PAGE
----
Community What Goes Up, Must Come Down: Sasha Gollish on the Post-Race Blues

    What Goes Up, Must Come Down: Sasha Gollish on the Post-Race Blues

    Gollish at the Berlin Marathon.

    You know that feeling after you meet a big goal, you feel light as a feather, there is a bounce in your step, and you just cannot stop smiling. Then, whether it be a few hours to a couple of days later you’ve never felt so down on yourself? There is almost an overwhelming sadness and exhaustion.

    We expect the low after we fail to meet a goal, miss a milestone, or get injured before a big event. So why do we feel low after we achieve success?

    While it is not a great feeling, the good news about all of this, you are not alone. There are so many examples of famous athletes, Olympians, and World Champions who have gone through this. The most memorable example would be Michael Jordan retiring at the age of 30 after winning multiple NBA titles and an Olympic Gold Medal (Friedman, 2015). “I just needed to change… I was getting tired of the same old activity and routine and I didn’t feel all the same appreciation that I had felt before and it was tiresome.”

    Photo by Nick Iwanyshyn

    Here’s the bad news, I cannot make the low go away. And you know what? I would not want you to. These lows come after the highs. Don’t you think those highs are worth it? I certainly do.

    I got to chatting with my good friend and sports psychologist about this. She reminded me that those moments are filled with emotion, excitement, and exhilaration, in other words you go through a hit of adrenaline. Eventually that adrenaline wears off and we are left feeling withdrawal. I would hazard a guess that’s why so many people impulsively signup for their next event immediately after completing a goal event.

    When those lows come post-event most importantly remember that it is a natural feeling. Do not ignore it, embrace it. Tease out some of the feelings because there might be a gem in there to learn from. Talk to your friends and loved ones about how your feeling. And remember the feeling will pass.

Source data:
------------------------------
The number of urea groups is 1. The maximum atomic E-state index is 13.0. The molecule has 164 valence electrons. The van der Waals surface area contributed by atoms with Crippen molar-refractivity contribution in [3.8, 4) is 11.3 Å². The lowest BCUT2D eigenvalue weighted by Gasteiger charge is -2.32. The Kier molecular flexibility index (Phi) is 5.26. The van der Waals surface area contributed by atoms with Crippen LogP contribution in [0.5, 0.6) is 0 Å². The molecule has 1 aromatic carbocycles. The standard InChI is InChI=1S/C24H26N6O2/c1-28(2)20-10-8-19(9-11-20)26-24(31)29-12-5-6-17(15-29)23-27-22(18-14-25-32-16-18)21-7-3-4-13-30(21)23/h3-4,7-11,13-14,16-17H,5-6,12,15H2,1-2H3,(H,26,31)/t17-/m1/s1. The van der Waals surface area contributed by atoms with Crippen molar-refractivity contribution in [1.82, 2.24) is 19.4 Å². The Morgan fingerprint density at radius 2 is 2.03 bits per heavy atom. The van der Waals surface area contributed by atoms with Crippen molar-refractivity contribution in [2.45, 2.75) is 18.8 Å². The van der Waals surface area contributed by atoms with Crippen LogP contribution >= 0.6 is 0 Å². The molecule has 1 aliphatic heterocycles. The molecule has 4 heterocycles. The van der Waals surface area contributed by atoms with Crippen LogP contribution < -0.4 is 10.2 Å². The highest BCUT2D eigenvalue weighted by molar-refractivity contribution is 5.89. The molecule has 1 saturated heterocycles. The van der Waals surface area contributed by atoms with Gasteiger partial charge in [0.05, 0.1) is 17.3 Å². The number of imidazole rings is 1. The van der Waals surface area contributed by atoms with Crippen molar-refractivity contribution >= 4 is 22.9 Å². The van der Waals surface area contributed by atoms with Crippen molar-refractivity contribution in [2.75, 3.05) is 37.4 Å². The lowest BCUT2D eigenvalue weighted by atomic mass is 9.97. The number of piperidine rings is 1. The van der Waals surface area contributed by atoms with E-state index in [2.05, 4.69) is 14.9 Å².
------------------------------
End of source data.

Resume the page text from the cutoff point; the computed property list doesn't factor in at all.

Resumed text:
It’s a double-edged sword too. Often after an event we are prescribed a period of rest. So not only is the adrenaline gone but so are the endorphins. Overall it just makes us feel even worse. I’m not suggesting you put your shoes back on, not yet anyways, that rest is an important part of process, not just for recovery. You don’t have to trust me, but you sure should believe Reid.

    Sometimes we do not know what is going to be our next goal event and the motivation to get out the door to pound the pavement again can be a challenge. If you do not have a next event on the schedule I encourage you to use this time to do something new. Challenge yourself to be motivated in different ways. Maybe try the yoga 30-day challenge. Or sign up at your local spin studio for the week-long trial. Never been the to the gym? It’s actually one of my favourite ways to train.

    These lows happen to me too. I think back to my marathon attempt. If I was being honest with myself I am questioning my desire to stay in the professional athlete game right now, to continue training at this level. I am still in the trough from the high of training for the marathon. I loved the build to the marathon over the summer, so it’s not surprising that right now I am lacking the love of training. As I start the build to my next event I know that love for running will come back, that this low will be a distant memory, and the motivation to get out the door will make me jump out of bed every morning.



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